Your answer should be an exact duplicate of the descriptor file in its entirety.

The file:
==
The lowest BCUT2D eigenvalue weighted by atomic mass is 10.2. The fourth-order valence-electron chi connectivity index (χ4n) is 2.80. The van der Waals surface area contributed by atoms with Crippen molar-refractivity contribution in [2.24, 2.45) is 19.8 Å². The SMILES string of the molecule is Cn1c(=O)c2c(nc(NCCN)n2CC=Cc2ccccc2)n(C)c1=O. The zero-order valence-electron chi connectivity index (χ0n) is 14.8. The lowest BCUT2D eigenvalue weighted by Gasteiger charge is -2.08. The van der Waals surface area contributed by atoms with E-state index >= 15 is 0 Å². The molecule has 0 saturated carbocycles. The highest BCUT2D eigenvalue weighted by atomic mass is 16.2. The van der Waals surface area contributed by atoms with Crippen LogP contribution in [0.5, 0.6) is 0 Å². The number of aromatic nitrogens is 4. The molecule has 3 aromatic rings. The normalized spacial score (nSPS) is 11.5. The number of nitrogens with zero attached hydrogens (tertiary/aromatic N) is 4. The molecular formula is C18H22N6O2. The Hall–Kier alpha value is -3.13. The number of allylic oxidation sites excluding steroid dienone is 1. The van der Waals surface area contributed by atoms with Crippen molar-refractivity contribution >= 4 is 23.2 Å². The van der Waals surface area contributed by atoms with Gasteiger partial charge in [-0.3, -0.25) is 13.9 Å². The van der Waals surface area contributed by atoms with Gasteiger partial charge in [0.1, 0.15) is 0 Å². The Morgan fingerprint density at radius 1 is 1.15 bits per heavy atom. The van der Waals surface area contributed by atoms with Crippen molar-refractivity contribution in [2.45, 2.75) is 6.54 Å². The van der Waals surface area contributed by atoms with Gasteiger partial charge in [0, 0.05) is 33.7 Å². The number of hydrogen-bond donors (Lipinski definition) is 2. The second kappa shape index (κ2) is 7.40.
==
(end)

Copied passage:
The lowest BCUT2D eigenvalue weighted by atomic mass is 10.2. The fourth-order valence-electron chi connectivity index (χ4n) is 2.80. The van der Waals surface area contributed by atoms with Crippen molar-refractivity contribution in [2.24, 2.45) is 19.8 Å². The SMILES string of the molecule is Cn1c(=O)c2c(nc(NCCN)n2CC=Cc2ccccc2)n(C)c1=O. The zero-order valence-electron chi connectivity index (χ0n) is 14.8. The lowest BCUT2D eigenvalue weighted by Gasteiger charge is -2.08. The van der Waals surface area contributed by atoms with E-state index >= 15 is 0 Å². The molecule has 0 saturated carbocycles. The highest BCUT2D eigenvalue weighted by atomic mass is 16.2. The van der Waals surface area contributed by atoms with Crippen LogP contribution in [0.5, 0.6) is 0 Å². The number of aromatic nitrogens is 4. The molecule has 3 aromatic rings. The normalized spacial score (nSPS) is 11.5. The number of nitrogens with zero attached hydrogens (tertiary/aromatic N) is 4. The molecular formula is C18H22N6O2. The Hall–Kier alpha value is -3.13. The number of allylic oxidation sites excluding steroid dienone is 1. The van der Waals surface area contributed by atoms with Crippen molar-refractivity contribution >= 4 is 23.2 Å². The van der Waals surface area contributed by atoms with Gasteiger partial charge in [-0.3, -0.25) is 13.9 Å². The van der Waals surface area contributed by atoms with Gasteiger partial charge in [0.1, 0.15) is 0 Å². The Morgan fingerprint density at radius 1 is 1.15 bits per heavy atom. The van der Waals surface area contributed by atoms with Crippen molar-refractivity contribution in [2.45, 2.75) is 6.54 Å². The van der Waals surface area contributed by atoms with Gasteiger partial charge in [0, 0.05) is 33.7 Å². The number of hydrogen-bond donors (Lipinski definition) is 2. The second kappa shape index (κ2) is 7.40.